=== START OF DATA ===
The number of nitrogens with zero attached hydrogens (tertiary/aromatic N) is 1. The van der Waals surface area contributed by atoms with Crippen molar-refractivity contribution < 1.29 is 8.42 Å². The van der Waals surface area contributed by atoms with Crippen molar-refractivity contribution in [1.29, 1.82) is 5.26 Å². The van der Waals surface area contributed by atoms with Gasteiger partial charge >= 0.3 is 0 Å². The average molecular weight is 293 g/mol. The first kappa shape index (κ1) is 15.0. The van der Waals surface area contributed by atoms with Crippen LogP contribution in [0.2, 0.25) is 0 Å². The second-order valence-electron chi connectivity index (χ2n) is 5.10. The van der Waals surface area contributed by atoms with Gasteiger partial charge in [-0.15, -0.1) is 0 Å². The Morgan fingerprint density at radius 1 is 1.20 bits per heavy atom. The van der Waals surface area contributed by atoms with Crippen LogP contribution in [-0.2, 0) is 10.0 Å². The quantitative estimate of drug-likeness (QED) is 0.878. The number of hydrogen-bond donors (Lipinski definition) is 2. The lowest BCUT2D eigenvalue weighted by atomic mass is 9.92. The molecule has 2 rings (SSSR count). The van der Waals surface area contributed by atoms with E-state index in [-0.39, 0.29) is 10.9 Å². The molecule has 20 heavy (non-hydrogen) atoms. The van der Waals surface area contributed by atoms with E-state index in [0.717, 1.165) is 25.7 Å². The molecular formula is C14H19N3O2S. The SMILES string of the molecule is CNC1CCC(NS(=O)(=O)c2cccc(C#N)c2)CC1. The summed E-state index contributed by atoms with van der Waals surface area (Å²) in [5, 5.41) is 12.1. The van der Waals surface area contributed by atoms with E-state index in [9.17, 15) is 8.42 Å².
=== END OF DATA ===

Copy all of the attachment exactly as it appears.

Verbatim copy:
The number of nitrogens with zero attached hydrogens (tertiary/aromatic N) is 1. The van der Waals surface area contributed by atoms with Crippen molar-refractivity contribution < 1.29 is 8.42 Å². The van der Waals surface area contributed by atoms with Crippen molar-refractivity contribution in [1.29, 1.82) is 5.26 Å². The van der Waals surface area contributed by atoms with Gasteiger partial charge >= 0.3 is 0 Å². The average molecular weight is 293 g/mol. The first kappa shape index (κ1) is 15.0. The van der Waals surface area contributed by atoms with Crippen LogP contribution in [0.2, 0.25) is 0 Å². The second-order valence-electron chi connectivity index (χ2n) is 5.10. The van der Waals surface area contributed by atoms with Gasteiger partial charge in [-0.15, -0.1) is 0 Å². The Morgan fingerprint density at radius 1 is 1.20 bits per heavy atom. The van der Waals surface area contributed by atoms with Crippen LogP contribution in [-0.2, 0) is 10.0 Å². The quantitative estimate of drug-likeness (QED) is 0.878. The number of hydrogen-bond donors (Lipinski definition) is 2. The lowest BCUT2D eigenvalue weighted by atomic mass is 9.92. The molecule has 2 rings (SSSR count). The van der Waals surface area contributed by atoms with E-state index in [-0.39, 0.29) is 10.9 Å². The molecule has 20 heavy (non-hydrogen) atoms. The van der Waals surface area contributed by atoms with E-state index in [0.717, 1.165) is 25.7 Å². The molecular formula is C14H19N3O2S. The SMILES string of the molecule is CNC1CCC(NS(=O)(=O)c2cccc(C#N)c2)CC1. The summed E-state index contributed by atoms with van der Waals surface area (Å²) in [5, 5.41) is 12.1. The van der Waals surface area contributed by atoms with E-state index in [9.17, 15) is 8.42 Å².